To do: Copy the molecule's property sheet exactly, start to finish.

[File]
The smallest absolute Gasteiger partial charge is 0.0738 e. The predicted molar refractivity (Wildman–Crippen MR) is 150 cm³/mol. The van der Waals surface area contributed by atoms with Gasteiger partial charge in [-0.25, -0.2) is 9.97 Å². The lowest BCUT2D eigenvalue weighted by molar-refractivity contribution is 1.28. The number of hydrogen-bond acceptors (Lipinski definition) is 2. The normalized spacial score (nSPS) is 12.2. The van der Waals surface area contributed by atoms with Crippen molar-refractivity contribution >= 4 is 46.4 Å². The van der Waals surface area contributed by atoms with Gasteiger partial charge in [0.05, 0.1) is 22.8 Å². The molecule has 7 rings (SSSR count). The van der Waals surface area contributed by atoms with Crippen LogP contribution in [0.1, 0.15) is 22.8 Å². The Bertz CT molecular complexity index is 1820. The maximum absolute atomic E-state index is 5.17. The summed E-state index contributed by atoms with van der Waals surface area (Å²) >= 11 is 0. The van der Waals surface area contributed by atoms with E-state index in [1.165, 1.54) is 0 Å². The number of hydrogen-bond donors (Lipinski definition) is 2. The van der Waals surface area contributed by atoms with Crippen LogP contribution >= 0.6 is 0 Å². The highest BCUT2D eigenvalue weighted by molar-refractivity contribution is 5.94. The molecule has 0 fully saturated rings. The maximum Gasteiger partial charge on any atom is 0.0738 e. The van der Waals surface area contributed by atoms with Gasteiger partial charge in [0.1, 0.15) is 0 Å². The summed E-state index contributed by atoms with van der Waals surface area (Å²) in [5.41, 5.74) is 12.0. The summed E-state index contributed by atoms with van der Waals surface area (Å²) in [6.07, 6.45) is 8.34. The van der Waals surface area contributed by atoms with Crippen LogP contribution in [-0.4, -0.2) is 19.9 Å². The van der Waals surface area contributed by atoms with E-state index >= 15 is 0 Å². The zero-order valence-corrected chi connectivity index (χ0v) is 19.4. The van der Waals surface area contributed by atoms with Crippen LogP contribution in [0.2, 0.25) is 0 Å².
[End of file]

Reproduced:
The smallest absolute Gasteiger partial charge is 0.0738 e. The predicted molar refractivity (Wildman–Crippen MR) is 150 cm³/mol. The van der Waals surface area contributed by atoms with Gasteiger partial charge in [-0.25, -0.2) is 9.97 Å². The lowest BCUT2D eigenvalue weighted by molar-refractivity contribution is 1.28. The number of hydrogen-bond acceptors (Lipinski definition) is 2. The normalized spacial score (nSPS) is 12.2. The van der Waals surface area contributed by atoms with Crippen molar-refractivity contribution >= 4 is 46.4 Å². The van der Waals surface area contributed by atoms with Gasteiger partial charge in [0.05, 0.1) is 22.8 Å². The molecule has 7 rings (SSSR count). The van der Waals surface area contributed by atoms with Crippen LogP contribution in [0.1, 0.15) is 22.8 Å². The Bertz CT molecular complexity index is 1820. The maximum absolute atomic E-state index is 5.17. The summed E-state index contributed by atoms with van der Waals surface area (Å²) >= 11 is 0. The van der Waals surface area contributed by atoms with E-state index in [1.165, 1.54) is 0 Å². The number of hydrogen-bond donors (Lipinski definition) is 2. The van der Waals surface area contributed by atoms with Crippen LogP contribution >= 0.6 is 0 Å². The highest BCUT2D eigenvalue weighted by molar-refractivity contribution is 5.94. The molecule has 0 fully saturated rings. The maximum Gasteiger partial charge on any atom is 0.0738 e. The van der Waals surface area contributed by atoms with Gasteiger partial charge in [0.1, 0.15) is 0 Å². The summed E-state index contributed by atoms with van der Waals surface area (Å²) in [5.41, 5.74) is 12.0. The summed E-state index contributed by atoms with van der Waals surface area (Å²) in [6.07, 6.45) is 8.34. The van der Waals surface area contributed by atoms with Crippen LogP contribution in [-0.4, -0.2) is 19.9 Å². The van der Waals surface area contributed by atoms with E-state index >= 15 is 0 Å². The zero-order valence-corrected chi connectivity index (χ0v) is 19.4. The van der Waals surface area contributed by atoms with Crippen LogP contribution in [0.2, 0.25) is 0 Å².